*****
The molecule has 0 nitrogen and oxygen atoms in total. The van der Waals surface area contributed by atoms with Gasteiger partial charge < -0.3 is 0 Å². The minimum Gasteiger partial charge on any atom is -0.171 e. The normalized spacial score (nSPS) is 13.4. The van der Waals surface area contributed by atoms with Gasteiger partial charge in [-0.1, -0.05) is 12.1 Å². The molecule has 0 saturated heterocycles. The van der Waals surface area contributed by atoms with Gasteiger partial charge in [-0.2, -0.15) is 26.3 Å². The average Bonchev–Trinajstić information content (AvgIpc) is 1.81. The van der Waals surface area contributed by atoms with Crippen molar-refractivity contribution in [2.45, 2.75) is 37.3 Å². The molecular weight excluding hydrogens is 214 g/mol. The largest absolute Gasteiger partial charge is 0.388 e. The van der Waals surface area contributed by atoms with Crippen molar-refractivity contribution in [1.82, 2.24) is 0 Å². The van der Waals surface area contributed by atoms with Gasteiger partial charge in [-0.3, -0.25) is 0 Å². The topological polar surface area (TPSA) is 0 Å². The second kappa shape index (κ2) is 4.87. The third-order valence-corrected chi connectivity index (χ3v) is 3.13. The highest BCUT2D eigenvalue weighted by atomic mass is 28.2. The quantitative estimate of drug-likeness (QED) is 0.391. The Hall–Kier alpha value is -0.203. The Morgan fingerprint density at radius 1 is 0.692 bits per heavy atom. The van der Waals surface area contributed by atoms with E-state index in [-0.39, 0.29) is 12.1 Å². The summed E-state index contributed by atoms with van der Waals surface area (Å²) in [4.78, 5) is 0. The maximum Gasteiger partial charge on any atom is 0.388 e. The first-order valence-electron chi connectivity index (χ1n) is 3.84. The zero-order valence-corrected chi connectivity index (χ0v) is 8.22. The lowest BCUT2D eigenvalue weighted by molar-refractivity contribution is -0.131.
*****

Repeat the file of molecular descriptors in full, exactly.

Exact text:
The molecule has 0 nitrogen and oxygen atoms in total. The van der Waals surface area contributed by atoms with Gasteiger partial charge < -0.3 is 0 Å². The minimum Gasteiger partial charge on any atom is -0.171 e. The normalized spacial score (nSPS) is 13.4. The van der Waals surface area contributed by atoms with Gasteiger partial charge in [-0.1, -0.05) is 12.1 Å². The molecule has 0 saturated heterocycles. The van der Waals surface area contributed by atoms with Gasteiger partial charge in [-0.2, -0.15) is 26.3 Å². The average Bonchev–Trinajstić information content (AvgIpc) is 1.81. The van der Waals surface area contributed by atoms with Crippen molar-refractivity contribution in [2.45, 2.75) is 37.3 Å². The molecular weight excluding hydrogens is 214 g/mol. The largest absolute Gasteiger partial charge is 0.388 e. The van der Waals surface area contributed by atoms with Crippen molar-refractivity contribution in [1.82, 2.24) is 0 Å². The van der Waals surface area contributed by atoms with Gasteiger partial charge in [-0.3, -0.25) is 0 Å². The topological polar surface area (TPSA) is 0 Å². The second kappa shape index (κ2) is 4.87. The third-order valence-corrected chi connectivity index (χ3v) is 3.13. The highest BCUT2D eigenvalue weighted by atomic mass is 28.2. The quantitative estimate of drug-likeness (QED) is 0.391. The Hall–Kier alpha value is -0.203. The Morgan fingerprint density at radius 1 is 0.692 bits per heavy atom. The van der Waals surface area contributed by atoms with E-state index in [-0.39, 0.29) is 12.1 Å². The summed E-state index contributed by atoms with van der Waals surface area (Å²) in [4.78, 5) is 0. The maximum Gasteiger partial charge on any atom is 0.388 e. The first-order valence-electron chi connectivity index (χ1n) is 3.84. The zero-order valence-corrected chi connectivity index (χ0v) is 8.22. The lowest BCUT2D eigenvalue weighted by molar-refractivity contribution is -0.131.